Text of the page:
By Peter Nurse
Investing.com — Crude oil prices edged higher Thursday, boosted by continued confidence by a group of top producers in surging oil demand in the second half of the year.
By 9:35 AM ET (1335 GMT), U.S. crude was up 0.8% at $70.53 a barrel, continuing to firm after closing above $70 earlier this week for the first time since October 2018. Brent was up 0.9% at $72.84, near a two-year high.
U.S. Gasoline RBOB Futures were up 1% at $2.2238 a gallon.
The Organization of the Petroleum Exporting Countries stuck to its forecast of a strong recovery in global oil demand in the second half of 2021, led by the United States and China.
In its monthly report, released earlier Thursday, the group said demand would rise by 6.6% or 5.95 million barrels per day this year, unchanged for a second consecutive month, despite a slower-than-expected recovery in the first half of this year.
“Global economic recovery has been delayed due to the resurgence of COVID-19 infections and renewed lockdowns in key economies, including the Eurozone, Japan and India,” OPEC said in its monthly report.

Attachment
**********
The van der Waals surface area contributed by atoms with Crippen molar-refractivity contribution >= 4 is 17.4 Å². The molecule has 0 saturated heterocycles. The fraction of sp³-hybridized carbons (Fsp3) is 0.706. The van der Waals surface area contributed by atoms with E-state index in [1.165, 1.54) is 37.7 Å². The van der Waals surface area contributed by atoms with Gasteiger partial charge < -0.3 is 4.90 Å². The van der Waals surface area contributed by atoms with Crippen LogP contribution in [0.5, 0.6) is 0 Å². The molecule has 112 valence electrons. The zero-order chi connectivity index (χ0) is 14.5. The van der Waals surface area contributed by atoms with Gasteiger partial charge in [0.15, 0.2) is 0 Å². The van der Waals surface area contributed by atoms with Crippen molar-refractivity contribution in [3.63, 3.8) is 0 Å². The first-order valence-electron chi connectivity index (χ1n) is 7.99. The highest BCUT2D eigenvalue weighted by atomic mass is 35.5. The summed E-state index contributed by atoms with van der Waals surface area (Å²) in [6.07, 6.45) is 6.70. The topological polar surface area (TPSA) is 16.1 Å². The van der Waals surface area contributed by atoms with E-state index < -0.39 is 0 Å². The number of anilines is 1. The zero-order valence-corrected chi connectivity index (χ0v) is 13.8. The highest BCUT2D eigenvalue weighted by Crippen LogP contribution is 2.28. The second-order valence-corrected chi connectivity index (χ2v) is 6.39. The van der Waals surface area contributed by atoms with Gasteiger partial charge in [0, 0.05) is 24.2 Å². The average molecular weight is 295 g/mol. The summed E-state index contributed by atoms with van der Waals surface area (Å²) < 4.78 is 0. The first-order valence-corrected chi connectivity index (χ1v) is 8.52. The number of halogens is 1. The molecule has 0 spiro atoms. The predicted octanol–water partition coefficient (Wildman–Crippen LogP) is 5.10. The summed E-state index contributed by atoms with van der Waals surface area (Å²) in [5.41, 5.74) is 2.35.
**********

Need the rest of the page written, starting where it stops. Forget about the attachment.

“Overall, the recovery in global economic growth, and hence oil demand, are expected to gain momentum in the second half,” it said.
The overall market had shown weakness earlier Thursday, before the release of the OPEC report, following the release of disappointing U.S. gasoline inventory numbers Wednesday.
Crude oil supply data from the U.S. Energy Information Administration showed a draw, for the third straight week, of just over 5 million barrels, but gasoline inventories increased the most since April 2020, rising by more than 7 million barrels for a second weekly gain.
This points to a weaker-than-expected fuel demand at the start of the U.S. summer, the country’s peak season for motoring.
“As we move deeper into the summer driving season, we would expect to see demand trending higher,” said analysts at ING, in a research note.
Also weighing was the news that fuel demand in India, the world’s third-largest oil consumer, slumped in May to its lowest since August last year, as a second Covid-19 wave muted economic activity.
“However, with Covid-19 cases having peaked and some regions easing restrictions, fuel demand should already be in recovery mode,” ING added.
Crude Oil Higher; OPEC Demand Forecast Helps
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